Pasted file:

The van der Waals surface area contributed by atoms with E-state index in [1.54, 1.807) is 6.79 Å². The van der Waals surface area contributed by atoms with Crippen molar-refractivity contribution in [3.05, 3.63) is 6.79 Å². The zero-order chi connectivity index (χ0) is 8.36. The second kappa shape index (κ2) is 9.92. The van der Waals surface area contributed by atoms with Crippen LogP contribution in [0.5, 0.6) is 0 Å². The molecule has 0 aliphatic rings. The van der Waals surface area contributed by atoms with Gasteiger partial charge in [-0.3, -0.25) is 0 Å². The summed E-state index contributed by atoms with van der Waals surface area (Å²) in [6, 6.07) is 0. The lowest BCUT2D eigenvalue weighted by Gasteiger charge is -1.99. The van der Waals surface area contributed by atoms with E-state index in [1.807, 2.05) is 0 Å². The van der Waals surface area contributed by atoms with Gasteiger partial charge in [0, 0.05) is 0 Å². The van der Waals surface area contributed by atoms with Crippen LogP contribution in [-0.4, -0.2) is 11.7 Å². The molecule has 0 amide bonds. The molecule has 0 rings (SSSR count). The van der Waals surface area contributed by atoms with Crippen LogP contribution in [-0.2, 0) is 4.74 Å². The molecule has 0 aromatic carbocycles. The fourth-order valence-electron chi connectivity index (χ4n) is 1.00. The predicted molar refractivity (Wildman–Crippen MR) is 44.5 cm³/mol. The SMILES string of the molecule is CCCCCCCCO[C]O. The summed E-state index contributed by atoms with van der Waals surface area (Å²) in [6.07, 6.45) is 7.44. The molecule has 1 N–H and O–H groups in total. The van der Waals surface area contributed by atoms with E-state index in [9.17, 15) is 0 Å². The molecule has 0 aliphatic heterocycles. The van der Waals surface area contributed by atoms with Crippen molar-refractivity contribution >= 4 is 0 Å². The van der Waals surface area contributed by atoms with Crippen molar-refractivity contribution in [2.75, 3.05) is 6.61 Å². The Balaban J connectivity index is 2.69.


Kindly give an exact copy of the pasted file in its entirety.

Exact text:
The van der Waals surface area contributed by atoms with E-state index in [1.54, 1.807) is 6.79 Å². The van der Waals surface area contributed by atoms with Crippen molar-refractivity contribution in [3.05, 3.63) is 6.79 Å². The zero-order chi connectivity index (χ0) is 8.36. The second kappa shape index (κ2) is 9.92. The van der Waals surface area contributed by atoms with Crippen LogP contribution in [0.5, 0.6) is 0 Å². The molecule has 0 aliphatic rings. The van der Waals surface area contributed by atoms with Gasteiger partial charge in [-0.3, -0.25) is 0 Å². The summed E-state index contributed by atoms with van der Waals surface area (Å²) in [6, 6.07) is 0. The lowest BCUT2D eigenvalue weighted by Gasteiger charge is -1.99. The van der Waals surface area contributed by atoms with E-state index in [1.807, 2.05) is 0 Å². The van der Waals surface area contributed by atoms with Gasteiger partial charge in [0, 0.05) is 0 Å². The van der Waals surface area contributed by atoms with Crippen LogP contribution in [-0.4, -0.2) is 11.7 Å². The molecule has 0 amide bonds. The molecule has 0 rings (SSSR count). The van der Waals surface area contributed by atoms with Crippen LogP contribution in [-0.2, 0) is 4.74 Å². The molecule has 0 aromatic carbocycles. The fourth-order valence-electron chi connectivity index (χ4n) is 1.00. The predicted molar refractivity (Wildman–Crippen MR) is 44.5 cm³/mol. The SMILES string of the molecule is CCCCCCCCO[C]O. The summed E-state index contributed by atoms with van der Waals surface area (Å²) in [6.07, 6.45) is 7.44. The molecule has 1 N–H and O–H groups in total. The van der Waals surface area contributed by atoms with E-state index in [9.17, 15) is 0 Å². The molecule has 0 aliphatic heterocycles. The van der Waals surface area contributed by atoms with Crippen molar-refractivity contribution >= 4 is 0 Å². The van der Waals surface area contributed by atoms with Crippen molar-refractivity contribution in [2.75, 3.05) is 6.61 Å². The Balaban J connectivity index is 2.69.